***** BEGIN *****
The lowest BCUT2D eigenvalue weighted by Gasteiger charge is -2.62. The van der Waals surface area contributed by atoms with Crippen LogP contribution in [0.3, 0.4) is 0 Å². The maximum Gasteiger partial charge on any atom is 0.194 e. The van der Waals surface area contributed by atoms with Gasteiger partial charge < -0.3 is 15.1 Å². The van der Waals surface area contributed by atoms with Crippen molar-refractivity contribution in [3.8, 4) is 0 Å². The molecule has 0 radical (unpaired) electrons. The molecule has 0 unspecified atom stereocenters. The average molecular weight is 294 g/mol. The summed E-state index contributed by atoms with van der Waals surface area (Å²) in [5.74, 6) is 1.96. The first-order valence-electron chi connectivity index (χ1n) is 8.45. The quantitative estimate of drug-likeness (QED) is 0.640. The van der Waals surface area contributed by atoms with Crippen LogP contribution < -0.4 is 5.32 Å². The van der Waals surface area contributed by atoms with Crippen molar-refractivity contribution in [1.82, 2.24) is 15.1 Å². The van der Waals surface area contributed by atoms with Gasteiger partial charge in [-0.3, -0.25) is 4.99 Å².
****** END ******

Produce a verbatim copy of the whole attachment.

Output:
The lowest BCUT2D eigenvalue weighted by Gasteiger charge is -2.62. The van der Waals surface area contributed by atoms with Crippen LogP contribution in [0.3, 0.4) is 0 Å². The maximum Gasteiger partial charge on any atom is 0.194 e. The van der Waals surface area contributed by atoms with Gasteiger partial charge < -0.3 is 15.1 Å². The van der Waals surface area contributed by atoms with Crippen molar-refractivity contribution in [3.8, 4) is 0 Å². The molecule has 0 radical (unpaired) electrons. The molecule has 0 unspecified atom stereocenters. The average molecular weight is 294 g/mol. The summed E-state index contributed by atoms with van der Waals surface area (Å²) in [5.74, 6) is 1.96. The first-order valence-electron chi connectivity index (χ1n) is 8.45. The quantitative estimate of drug-likeness (QED) is 0.640. The van der Waals surface area contributed by atoms with Crippen LogP contribution < -0.4 is 5.32 Å². The van der Waals surface area contributed by atoms with Crippen molar-refractivity contribution in [1.82, 2.24) is 15.1 Å². The van der Waals surface area contributed by atoms with Gasteiger partial charge in [-0.3, -0.25) is 4.99 Å².